In Thursday night’s episode of "The ReidOut," Joy led a segment with former Republican National Committee Chair Michael Steele focused on the GOP’s shameless use of identity politics during the speaker votes this week.
Republicans — members of a party openly averse to virtually any intelligent discussion about race — have been shamelessly pushing Black lawmakers to the forefront of the House speaker race. Newly elected Rep. John James, a Black lawmaker from Michigan, was the first to nominate Kevin McCarthy on Thursday, day four of the speaker election. (McCarthy went on to lose that round of voting, too.)
Earlier this week, some far-right Republicans nudged Florida Rep. Byron Donalds into a long shot nomination bid, in what seemed like a shallow response to Democrats’ nomination of Hakeem Jeffries, the first Black lawmaker to lead a major party in American history.
This fits a pattern, Joy noted, highlighting the GOP’s cynical attempts to win over Black people by nominating Black candidates with right-wing views. (Remember Herschel Walker?)
In making her point, Joy took some time to note how forlorn the GOP’s outreach to Black voters actually is, with the help of the best visual aid imaginable.
Introducing the “urban engagement activism kit," presented by Turning Point USA, a group focused on wooing high school and college students into the conservative movement.
TPUSA purports to be the GOP’s secret weapon for reaching young voters, and they apparently give out these kits full of goodies (if you want to call them that) to boost conservative outreach.
The site also lists the kit as the “HBCU-Urban Kit," which ... wow, good luck to anyone trying to pawn these off to students at Howard University or any other HBCU.
So what’s in the so-called urban engagement activism kit?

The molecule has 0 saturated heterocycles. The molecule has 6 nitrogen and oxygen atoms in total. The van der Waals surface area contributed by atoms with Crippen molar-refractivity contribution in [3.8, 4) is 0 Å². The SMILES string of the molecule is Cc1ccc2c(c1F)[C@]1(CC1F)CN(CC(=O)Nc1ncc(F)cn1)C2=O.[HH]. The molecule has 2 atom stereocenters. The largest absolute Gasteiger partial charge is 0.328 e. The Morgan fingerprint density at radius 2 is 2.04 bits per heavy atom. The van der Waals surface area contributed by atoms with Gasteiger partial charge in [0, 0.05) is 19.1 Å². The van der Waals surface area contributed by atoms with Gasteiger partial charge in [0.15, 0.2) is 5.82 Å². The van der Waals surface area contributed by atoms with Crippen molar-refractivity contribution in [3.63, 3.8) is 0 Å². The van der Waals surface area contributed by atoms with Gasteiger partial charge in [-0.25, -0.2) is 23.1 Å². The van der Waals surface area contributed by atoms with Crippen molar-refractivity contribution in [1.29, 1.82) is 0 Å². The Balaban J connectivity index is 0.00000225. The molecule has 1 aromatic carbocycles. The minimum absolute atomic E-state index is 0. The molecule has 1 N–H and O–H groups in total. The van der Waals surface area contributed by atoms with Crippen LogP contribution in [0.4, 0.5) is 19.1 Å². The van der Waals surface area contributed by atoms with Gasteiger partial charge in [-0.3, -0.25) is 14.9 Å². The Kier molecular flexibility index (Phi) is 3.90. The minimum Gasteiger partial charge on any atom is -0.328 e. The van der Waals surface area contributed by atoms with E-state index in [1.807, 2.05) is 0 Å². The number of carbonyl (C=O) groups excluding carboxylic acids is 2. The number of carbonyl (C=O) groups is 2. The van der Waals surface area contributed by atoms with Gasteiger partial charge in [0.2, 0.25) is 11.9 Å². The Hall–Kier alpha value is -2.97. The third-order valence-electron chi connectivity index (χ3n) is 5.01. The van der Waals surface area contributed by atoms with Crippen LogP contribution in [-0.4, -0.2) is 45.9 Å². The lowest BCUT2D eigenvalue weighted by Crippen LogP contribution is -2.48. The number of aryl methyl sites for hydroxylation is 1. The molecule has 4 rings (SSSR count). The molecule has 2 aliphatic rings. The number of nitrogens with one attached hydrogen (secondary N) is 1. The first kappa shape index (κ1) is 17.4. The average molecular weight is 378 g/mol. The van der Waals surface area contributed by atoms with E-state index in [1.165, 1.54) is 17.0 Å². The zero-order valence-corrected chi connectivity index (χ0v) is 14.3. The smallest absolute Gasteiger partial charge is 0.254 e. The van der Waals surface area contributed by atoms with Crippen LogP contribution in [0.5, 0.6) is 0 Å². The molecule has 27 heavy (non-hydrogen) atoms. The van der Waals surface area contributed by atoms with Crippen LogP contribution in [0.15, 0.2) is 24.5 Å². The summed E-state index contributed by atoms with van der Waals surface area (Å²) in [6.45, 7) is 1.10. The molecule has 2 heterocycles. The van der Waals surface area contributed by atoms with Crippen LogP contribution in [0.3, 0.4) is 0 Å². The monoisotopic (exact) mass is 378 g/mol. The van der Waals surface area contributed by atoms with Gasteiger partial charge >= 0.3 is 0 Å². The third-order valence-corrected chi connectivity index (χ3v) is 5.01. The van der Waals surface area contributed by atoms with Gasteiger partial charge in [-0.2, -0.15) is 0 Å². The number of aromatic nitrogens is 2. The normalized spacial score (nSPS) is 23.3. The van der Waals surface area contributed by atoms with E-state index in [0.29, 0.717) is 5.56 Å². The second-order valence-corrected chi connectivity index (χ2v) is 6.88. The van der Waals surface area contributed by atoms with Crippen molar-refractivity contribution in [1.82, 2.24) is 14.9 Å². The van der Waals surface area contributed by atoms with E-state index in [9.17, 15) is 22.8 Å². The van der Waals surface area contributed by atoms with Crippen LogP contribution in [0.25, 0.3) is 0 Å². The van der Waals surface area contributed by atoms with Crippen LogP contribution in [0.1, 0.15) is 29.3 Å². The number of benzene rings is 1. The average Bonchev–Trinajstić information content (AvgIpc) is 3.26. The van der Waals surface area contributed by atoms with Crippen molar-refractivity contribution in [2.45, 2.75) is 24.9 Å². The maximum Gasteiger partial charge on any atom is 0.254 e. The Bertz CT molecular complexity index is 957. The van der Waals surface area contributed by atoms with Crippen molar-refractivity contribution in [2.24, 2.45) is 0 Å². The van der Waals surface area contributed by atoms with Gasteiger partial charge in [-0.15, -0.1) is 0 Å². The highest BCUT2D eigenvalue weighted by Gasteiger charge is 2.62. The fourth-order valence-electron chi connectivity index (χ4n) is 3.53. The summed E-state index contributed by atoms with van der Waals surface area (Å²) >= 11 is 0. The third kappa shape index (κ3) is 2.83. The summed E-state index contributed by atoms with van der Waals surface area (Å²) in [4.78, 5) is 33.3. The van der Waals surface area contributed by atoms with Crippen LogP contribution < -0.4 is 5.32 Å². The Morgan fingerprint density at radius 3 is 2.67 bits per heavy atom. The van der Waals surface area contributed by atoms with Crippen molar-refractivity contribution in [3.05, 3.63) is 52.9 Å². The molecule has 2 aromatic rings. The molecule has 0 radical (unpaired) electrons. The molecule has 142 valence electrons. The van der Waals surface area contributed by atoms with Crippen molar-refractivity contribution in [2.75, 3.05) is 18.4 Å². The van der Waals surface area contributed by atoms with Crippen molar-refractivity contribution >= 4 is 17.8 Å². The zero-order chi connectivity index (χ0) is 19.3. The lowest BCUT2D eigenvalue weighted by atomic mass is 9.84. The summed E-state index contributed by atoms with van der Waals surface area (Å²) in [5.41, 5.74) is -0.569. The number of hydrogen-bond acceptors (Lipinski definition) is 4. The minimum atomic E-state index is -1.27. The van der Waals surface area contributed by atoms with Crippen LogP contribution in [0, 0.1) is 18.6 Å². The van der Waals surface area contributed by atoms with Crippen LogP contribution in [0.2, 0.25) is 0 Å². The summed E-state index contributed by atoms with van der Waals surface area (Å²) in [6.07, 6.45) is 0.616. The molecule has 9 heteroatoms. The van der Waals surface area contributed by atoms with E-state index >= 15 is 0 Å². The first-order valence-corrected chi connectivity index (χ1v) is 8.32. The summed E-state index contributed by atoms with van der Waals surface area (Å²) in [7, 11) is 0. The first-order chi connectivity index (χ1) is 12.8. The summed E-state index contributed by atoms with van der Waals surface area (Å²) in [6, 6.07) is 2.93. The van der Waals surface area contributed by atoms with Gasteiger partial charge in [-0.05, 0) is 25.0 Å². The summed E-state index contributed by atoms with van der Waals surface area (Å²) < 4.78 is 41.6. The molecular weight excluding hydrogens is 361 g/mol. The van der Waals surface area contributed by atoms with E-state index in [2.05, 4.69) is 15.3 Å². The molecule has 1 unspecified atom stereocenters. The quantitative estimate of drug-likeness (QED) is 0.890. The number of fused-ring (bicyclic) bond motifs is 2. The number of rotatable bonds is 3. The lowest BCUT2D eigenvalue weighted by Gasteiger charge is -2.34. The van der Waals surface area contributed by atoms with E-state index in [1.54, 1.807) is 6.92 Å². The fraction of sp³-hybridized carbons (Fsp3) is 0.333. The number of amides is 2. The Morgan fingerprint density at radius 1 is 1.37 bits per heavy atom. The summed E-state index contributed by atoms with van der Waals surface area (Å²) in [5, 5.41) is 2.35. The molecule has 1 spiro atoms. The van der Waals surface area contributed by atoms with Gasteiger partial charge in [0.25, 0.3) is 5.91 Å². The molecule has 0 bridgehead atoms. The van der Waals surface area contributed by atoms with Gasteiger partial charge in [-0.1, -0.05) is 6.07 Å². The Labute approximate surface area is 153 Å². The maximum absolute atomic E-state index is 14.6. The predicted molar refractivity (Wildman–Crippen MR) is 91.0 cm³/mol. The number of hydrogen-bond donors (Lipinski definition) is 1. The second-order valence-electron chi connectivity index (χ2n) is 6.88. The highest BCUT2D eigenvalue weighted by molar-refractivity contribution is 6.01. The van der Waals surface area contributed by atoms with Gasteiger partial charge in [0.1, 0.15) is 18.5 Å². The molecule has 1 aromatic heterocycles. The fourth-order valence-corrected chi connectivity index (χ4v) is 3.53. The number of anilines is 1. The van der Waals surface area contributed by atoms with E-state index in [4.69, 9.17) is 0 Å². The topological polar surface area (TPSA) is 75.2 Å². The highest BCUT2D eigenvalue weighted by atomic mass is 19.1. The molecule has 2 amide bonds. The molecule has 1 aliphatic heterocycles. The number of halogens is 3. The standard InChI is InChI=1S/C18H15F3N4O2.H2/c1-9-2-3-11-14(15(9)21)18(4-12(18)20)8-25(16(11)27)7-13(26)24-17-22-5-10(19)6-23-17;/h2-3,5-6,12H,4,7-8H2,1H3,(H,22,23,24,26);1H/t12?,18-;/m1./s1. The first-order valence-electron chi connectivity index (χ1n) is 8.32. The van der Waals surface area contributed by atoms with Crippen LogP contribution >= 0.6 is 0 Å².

- One (1) poster of sidelined, right-wing NBA player Jonathan Isaac, who’s best known for Covid denialism and refusing to take a knee in 2020 with fellow NBA players protesting the murder of George Floyd. (Note: Isaac hasn’t played a minute in nearly two years due to injury).
- One (1) roll of "The Fresh Prince of Bel-Air"-inspired stickers that say “vote for liberty” on them
- One (1) roll of stickers inspired by a Drake album from nearly a decade ago
- One (1) roll of stickers with a quote popularized by Martin Luther King, Jr.
- One (1) poster that reads, “No one raps about staying broke.”
So, by TPUSA’s estimation, the best tools for "urban" (read: Black) engagement are basketball, rap music and… "The Fresh Prince of Bel-Air."
And, to think: these people wonder why they can’t win over Black voters.
I can imagine the spiel for TPUSA’s urban engagement kit now:
"Hello urbanite/college-going Black person, I’m a rep from Turning Point and I would like to take you away from the Democrat plantation. You like basketball, rap and the Fresh Prince, also known as Will Smith, correct? Of course you do! Well, iiiiiiin West Philadelphia Dems stole the 2020 election from Trump, amirite? Anyway — I have some swag for you in my car. Stay right there!”
TPUSA has milked millions of dollars out of right-wing donors (or rubes, as I call them) in recent years, and some of that money has apparently been used to purchase several other cringeworthy activist “engagement” kits that similarly play on weird tropes and stereotypes. For example, they have kits meant for Latino voters, women and Texans.
Yet again, I’m happy to shout out the Arizona Right Wing Watch Twitter account, which has compiled pics of the kits in this handy Twitter thread.
(I cannot say this enough: This account is an essential follow if you’re looking to follow the conservative movement in Arizona, which I believe to be the epicenter for far-right extremism.)
I invite you to look and laugh at the other kits TPUSA is offering. Admittedly, the "urban" kit is so hilariously dumb, I’m crying tears of laughter as I type this. Isaac literally isn’t even a bench player at this point (that would require him actually playing), so anyone who thinks he’s widely recognizable among Black people is sorely mistaken. The Drake sticker is modeled after a mixtape he dropped in 2015. A mixtape that happens to be titled, “If You’re Reading This, It’s Too Late.” If only TPUSA had taken that as a hint. Drake has dropped several albums since then. The least TPUSA could’ve done is pick something current. And it’s clear they think rap music is their bridge to Black folks, but the phrase “no one raps about staying broke” is absolutely untrue and doesn’t actually constitute a political statement.
(Side note: The characters on that poster appear to be modeled after actual rappers. Watch out for those potential cease and desist letters!)
Still, all things considered, I’m a progressive who has every reason to want TPUSA — and the GOP more broadly — to fail. So I’m thinking they should purchase a few truckloads of these nifty kits.